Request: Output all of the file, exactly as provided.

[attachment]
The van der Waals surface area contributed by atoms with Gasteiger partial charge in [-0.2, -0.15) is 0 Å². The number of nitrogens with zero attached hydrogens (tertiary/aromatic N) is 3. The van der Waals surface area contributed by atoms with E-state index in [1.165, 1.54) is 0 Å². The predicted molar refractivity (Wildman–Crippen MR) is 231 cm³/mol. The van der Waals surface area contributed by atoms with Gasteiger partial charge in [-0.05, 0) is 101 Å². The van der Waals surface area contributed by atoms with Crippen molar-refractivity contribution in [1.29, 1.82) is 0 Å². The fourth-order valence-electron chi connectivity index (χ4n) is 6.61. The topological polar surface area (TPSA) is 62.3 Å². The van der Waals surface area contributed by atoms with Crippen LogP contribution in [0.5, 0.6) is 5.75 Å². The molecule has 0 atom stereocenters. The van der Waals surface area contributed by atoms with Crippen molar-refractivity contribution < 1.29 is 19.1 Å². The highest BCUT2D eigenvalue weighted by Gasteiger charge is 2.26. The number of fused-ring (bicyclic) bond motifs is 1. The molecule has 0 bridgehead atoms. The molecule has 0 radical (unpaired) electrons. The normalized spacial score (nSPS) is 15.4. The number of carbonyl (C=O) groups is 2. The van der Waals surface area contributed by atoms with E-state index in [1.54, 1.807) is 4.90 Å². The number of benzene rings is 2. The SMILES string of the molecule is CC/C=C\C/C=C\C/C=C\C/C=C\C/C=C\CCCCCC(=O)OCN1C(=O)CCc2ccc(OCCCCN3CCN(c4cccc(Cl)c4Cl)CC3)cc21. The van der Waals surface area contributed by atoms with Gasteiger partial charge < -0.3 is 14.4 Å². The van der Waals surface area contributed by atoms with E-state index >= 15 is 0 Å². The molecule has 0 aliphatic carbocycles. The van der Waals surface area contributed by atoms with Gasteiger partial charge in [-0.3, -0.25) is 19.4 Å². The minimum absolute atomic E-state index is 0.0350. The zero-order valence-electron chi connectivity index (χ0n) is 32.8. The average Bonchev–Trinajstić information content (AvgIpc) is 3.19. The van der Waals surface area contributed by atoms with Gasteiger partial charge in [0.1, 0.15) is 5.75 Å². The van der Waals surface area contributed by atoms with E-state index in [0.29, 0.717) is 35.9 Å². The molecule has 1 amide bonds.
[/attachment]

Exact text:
The van der Waals surface area contributed by atoms with Gasteiger partial charge in [-0.2, -0.15) is 0 Å². The number of nitrogens with zero attached hydrogens (tertiary/aromatic N) is 3. The van der Waals surface area contributed by atoms with E-state index in [1.165, 1.54) is 0 Å². The predicted molar refractivity (Wildman–Crippen MR) is 231 cm³/mol. The van der Waals surface area contributed by atoms with Gasteiger partial charge in [-0.05, 0) is 101 Å². The van der Waals surface area contributed by atoms with Crippen molar-refractivity contribution in [1.29, 1.82) is 0 Å². The fourth-order valence-electron chi connectivity index (χ4n) is 6.61. The topological polar surface area (TPSA) is 62.3 Å². The van der Waals surface area contributed by atoms with Crippen LogP contribution in [0.5, 0.6) is 5.75 Å². The molecule has 0 atom stereocenters. The van der Waals surface area contributed by atoms with Crippen molar-refractivity contribution < 1.29 is 19.1 Å². The highest BCUT2D eigenvalue weighted by Gasteiger charge is 2.26. The number of fused-ring (bicyclic) bond motifs is 1. The molecule has 0 bridgehead atoms. The molecule has 0 radical (unpaired) electrons. The normalized spacial score (nSPS) is 15.4. The number of carbonyl (C=O) groups is 2. The van der Waals surface area contributed by atoms with E-state index in [1.54, 1.807) is 4.90 Å². The number of benzene rings is 2. The SMILES string of the molecule is CC/C=C\C/C=C\C/C=C\C/C=C\C/C=C\CCCCCC(=O)OCN1C(=O)CCc2ccc(OCCCCN3CCN(c4cccc(Cl)c4Cl)CC3)cc21. The van der Waals surface area contributed by atoms with Gasteiger partial charge < -0.3 is 14.4 Å². The van der Waals surface area contributed by atoms with E-state index >= 15 is 0 Å². The molecule has 0 aliphatic carbocycles. The van der Waals surface area contributed by atoms with Gasteiger partial charge in [-0.3, -0.25) is 19.4 Å². The minimum absolute atomic E-state index is 0.0350. The zero-order valence-electron chi connectivity index (χ0n) is 32.8. The average Bonchev–Trinajstić information content (AvgIpc) is 3.19. The van der Waals surface area contributed by atoms with Gasteiger partial charge in [0.1, 0.15) is 5.75 Å². The van der Waals surface area contributed by atoms with E-state index in [0.29, 0.717) is 35.9 Å². The molecule has 1 amide bonds.